Vulnerability, frailty and ambiguity were the strengths of this year’s “A Modern Night at the Folly,” the 12th annual choreographic showcase presented by City in Motion Dance Theater. Despite the late winter storm Saturday night, an audience of dance enthusiasts gathered in the Folly Theater to enjoy a varied, creative program from local and regional artists.
The presentation started with audience members tromping onstage, attaching photographs of children to two ropes suspended parallel across the stage for Suzanne Ryan Strati’s “Somebodies.” Under these pictures and accompanied by Shane Koyczan’s spoken-word poem “To This Day,” Margarita Diaz Lutz moved with a ferocity that consumed the stage in a passionate anti-bullying display. Her final gesture emphasized the thump of her heartbeat.
Another fine solo came from Caroline Fogg in Mary Pat Henry’s “Obsession,” featuring lines by poet Sylvia Plath. Fogg moved with tortured plasticity, ambiguous but aggressive. The music and voice added mystical incantations, while taut fabric panels behind her revealed the ghostly outline of faces or hands, enhancing the provocative work.
The duets were stand outs. “Only Bird,” performed and choreographed by Errin Cusack and Lindsay Pierce, was a mesmerizing work with a dash of macabre. Appearing distracted and disturbed by the recordings of crows, cicadas, ethereal singing and chimes, they maneuvered each other back into the dance with shared poses and compassionate gestures.
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Kameron N. Saunders’ inventive “Without Warning” featured DJ Duncan and Prince Lyons in smooth, loose-jointed phrases that came together succinctly with attention-grabbing partnering.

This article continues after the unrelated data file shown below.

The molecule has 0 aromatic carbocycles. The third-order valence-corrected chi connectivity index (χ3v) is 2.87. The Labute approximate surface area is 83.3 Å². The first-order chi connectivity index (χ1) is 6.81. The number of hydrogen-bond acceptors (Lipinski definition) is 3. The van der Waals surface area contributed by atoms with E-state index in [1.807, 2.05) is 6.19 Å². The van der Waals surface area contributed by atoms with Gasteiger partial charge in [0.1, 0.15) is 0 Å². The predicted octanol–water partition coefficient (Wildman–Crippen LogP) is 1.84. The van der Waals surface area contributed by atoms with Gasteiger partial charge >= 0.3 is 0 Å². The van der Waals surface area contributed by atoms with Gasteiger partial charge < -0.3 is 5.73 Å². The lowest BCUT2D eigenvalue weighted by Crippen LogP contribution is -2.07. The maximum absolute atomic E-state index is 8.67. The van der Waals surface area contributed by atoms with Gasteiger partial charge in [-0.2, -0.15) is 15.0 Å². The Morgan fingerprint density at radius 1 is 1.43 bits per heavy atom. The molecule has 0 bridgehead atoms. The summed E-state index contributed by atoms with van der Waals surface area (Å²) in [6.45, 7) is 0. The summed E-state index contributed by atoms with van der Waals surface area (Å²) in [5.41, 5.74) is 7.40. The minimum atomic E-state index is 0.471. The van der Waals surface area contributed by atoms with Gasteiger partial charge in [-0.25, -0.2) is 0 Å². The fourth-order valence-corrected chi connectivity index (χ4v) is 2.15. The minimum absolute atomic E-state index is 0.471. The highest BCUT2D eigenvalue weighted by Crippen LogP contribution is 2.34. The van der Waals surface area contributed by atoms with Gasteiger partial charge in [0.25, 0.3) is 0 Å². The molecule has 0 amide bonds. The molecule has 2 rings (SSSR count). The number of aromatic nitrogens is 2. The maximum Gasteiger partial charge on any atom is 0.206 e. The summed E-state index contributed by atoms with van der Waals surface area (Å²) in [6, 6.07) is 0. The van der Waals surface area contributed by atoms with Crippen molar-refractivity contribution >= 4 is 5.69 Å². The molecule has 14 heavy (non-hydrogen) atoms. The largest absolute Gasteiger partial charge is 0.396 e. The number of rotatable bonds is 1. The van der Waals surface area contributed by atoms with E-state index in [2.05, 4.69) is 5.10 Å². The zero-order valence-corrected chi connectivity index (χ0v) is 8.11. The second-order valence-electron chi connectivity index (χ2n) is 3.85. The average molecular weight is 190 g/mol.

Patrick Suzeau’s solo “Anonymous” seemed like a duet, too, with his rake prop serving almost as a partner in a piece that celebrated working the land.
Of the larger ensemble works, Elaine Kimble-Peaks’ “Shadow” captured attention. The dancers moved purposefully, stopping with tense, exasperated gestures and grabbing their own faces. They harshly manipulated each other or smashed through the group, yet displayed unity throughout phrases.
R. Vance Baldwin’s “The Journey” was a cagily nuanced work, pretty to watch if thematically confusing, as the dancers, all flowing skirts and curved limbs, reached out or rejected a fellow’s embrace or soft touch.
Muriel Cohan’s “Groove” and Dale Fellin’s “Since Then” used similar musical material and structural elements and suffered from telegraphed preparations and messy ensemble phrases.
Willie Lenoir’s lighthearted “Concerto per Sette” incorporated flamenco-esque steps against a musical framework from the baroque, with the performers finishing the program with wide smiles and the flip of their skirts.